Why Wal-Mart's Paying Close Attention to CSA-Style Delivery
It's not exactly rocket science, but community-supported agriculture (CSA)—a service that provides consumers with weekly boxes of produce from local farms—has gone a long way to giving the slow-food movement needed momentum. Small local farmers can count on a steady client base, and communities can trust their food is sourced nearby.
The idea is so simple and effective, it was hard to keep a secret. Now Wal-Mart, the antithesis of small and local commerce, is jumping aboard the CSA model, reports the Associated Press.
This week, the corporation announced the launch of "Goodies," a service that exposes clients to new foods they can't get in brick-and-mortar Wal-Marts. If customers like what they receive in their monthly deliveries of trial-size items, they can opt to purchase products in regular sizes through the service website Goodies.co.
While it's a far cry from the fresh-from-the-farm boxes of produce popular in slow-food circles, the Goodies concept follows a similar pattern by building awareness and openness among consumers toward new foods. Get a delicata squash in a produce box from a CSA and you might find yourself trying a recipe you otherwise wouldn't; the same goes for a Wal-Mart Goodies box, which includes organic and ethnic foods that aren't as mainstream as the fare on Wal-Mart shelves.
November's offerings include items like dark-chocolate infused quinoa bars, pumpkin spice tea, and spicy-sweet nuts. At a reasonable $7 a month (which Wal-Mart says is about half of what consumers would pay if they bought items individually), the service is also affordable to most American consumers. So does that make it a good thing?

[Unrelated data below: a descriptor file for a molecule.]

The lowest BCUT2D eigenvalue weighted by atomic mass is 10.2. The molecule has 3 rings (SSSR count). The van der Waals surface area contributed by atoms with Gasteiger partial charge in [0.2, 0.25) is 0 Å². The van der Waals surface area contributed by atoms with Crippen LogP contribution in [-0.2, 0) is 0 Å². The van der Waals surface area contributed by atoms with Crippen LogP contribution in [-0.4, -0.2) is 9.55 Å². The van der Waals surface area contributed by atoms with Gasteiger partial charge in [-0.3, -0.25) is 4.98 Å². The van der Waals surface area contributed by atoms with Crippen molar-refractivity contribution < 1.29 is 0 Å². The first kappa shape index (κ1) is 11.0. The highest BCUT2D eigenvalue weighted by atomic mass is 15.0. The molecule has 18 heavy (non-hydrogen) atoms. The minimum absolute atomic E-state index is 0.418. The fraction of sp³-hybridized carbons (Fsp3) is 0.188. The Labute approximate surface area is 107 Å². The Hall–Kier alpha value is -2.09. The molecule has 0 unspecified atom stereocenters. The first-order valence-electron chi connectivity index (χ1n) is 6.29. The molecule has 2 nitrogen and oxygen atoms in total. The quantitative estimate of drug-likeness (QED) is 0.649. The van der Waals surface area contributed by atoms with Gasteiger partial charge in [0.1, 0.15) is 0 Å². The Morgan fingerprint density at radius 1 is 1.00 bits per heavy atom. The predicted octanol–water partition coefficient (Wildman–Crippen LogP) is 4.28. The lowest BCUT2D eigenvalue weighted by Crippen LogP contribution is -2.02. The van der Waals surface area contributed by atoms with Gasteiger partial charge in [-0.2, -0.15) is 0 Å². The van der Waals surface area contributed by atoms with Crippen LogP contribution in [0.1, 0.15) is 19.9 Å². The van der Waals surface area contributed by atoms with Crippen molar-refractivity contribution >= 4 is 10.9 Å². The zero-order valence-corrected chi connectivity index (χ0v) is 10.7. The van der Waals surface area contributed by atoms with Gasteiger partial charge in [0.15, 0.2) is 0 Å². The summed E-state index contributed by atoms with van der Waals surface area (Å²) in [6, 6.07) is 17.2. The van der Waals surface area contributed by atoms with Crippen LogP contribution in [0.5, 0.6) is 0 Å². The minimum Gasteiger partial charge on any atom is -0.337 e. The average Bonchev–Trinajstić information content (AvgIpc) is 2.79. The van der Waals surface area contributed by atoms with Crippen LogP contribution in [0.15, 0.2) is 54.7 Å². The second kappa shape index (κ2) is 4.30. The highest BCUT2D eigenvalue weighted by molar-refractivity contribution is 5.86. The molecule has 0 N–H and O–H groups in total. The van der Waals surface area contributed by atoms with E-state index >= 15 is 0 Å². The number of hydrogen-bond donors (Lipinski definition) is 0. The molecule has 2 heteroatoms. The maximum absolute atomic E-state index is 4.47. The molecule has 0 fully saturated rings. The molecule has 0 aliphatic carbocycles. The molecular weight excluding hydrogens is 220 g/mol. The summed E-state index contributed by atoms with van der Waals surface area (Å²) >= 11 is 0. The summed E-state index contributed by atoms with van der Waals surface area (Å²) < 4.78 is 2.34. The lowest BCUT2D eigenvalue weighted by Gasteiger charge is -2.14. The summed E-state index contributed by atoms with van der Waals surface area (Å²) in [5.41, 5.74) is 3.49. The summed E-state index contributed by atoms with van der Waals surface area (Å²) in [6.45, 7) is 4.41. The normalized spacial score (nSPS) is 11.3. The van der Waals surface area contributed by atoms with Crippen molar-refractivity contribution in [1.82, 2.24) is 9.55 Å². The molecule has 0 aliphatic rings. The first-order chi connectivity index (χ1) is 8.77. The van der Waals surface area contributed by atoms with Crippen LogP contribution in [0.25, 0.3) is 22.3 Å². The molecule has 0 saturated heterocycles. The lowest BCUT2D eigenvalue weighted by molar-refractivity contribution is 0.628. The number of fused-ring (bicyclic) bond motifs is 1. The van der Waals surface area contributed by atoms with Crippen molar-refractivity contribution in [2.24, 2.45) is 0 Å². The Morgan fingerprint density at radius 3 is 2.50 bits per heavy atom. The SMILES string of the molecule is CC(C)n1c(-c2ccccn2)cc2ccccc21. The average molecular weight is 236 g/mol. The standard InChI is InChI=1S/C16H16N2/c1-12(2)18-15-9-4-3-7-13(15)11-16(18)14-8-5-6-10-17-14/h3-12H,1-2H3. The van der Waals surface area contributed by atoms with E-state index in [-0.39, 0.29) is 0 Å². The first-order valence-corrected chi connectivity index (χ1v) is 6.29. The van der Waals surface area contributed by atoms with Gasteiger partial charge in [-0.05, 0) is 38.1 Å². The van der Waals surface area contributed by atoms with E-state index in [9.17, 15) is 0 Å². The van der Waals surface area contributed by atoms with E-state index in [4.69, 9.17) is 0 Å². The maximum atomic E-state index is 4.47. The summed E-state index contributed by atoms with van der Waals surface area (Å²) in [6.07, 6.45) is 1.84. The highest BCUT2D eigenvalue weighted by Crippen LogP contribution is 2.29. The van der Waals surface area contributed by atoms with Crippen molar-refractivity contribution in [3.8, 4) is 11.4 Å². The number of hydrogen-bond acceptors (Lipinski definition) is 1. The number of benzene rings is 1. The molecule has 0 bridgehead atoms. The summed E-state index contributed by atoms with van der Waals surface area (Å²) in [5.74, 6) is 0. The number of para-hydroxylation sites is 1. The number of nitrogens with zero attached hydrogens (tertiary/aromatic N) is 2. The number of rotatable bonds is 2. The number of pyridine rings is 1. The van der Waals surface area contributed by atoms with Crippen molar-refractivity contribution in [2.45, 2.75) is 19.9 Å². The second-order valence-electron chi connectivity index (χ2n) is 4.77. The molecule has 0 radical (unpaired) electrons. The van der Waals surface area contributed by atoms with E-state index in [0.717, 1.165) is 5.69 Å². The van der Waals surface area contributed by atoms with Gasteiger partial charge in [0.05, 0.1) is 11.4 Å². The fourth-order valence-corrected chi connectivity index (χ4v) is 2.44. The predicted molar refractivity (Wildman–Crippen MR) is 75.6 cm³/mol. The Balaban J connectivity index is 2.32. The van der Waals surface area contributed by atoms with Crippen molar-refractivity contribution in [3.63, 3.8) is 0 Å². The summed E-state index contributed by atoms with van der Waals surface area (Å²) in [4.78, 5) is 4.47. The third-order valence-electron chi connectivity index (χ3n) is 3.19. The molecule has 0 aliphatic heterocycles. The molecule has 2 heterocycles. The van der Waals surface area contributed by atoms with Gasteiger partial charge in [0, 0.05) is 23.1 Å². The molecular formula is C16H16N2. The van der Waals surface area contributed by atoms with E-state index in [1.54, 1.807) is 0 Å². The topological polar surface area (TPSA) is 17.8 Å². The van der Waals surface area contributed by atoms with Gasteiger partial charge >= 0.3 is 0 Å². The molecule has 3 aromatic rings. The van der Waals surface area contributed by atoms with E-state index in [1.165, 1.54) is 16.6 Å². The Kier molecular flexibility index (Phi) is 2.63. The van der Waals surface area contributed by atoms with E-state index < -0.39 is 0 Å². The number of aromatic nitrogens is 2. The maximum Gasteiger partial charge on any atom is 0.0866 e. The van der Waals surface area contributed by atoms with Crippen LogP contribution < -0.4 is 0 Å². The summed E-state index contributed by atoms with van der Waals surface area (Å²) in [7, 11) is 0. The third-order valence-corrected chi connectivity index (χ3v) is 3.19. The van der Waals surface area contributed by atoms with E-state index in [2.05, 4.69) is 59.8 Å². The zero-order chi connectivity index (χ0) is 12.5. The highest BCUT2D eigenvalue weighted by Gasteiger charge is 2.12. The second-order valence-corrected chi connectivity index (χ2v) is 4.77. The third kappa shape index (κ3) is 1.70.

The potential controversy around Wal-Mart's new development is reminiscent of the conversations surrounding the company's decision to offer more organic products, which was both lauded for making organic items available to the masses and criticized for creating another chance for local producers to get smushed by large-scale competition. The question stands: Are developments that increase access to food and broaden awareness about options better for all of us, even if a major corportation stands to benefit—or are they inherently evil?
Ravi Raj, vice president at Wal-Mart's research division, told the AP that the decision to offer the service stands to benefit both Wal-Mart and consumers in a win-win way: "Wal-Mart is the largest grocer but there's room for us to innovate," he said, adding that building a successful business from the new idea would also be "super valuable" to Wal-Mart.
And the business model, which includes rewarding customers who log on to Goodies.co and review products they've tried, is clearly headed that direction. Wal-Mart not only collects $7, but also gains easy access to consumer preferences, which is a valuable asset for any company looking to expand its reach.
What do you think—do developments like these help or hurt the slow-food movement? Share your thoughts in the comments section below.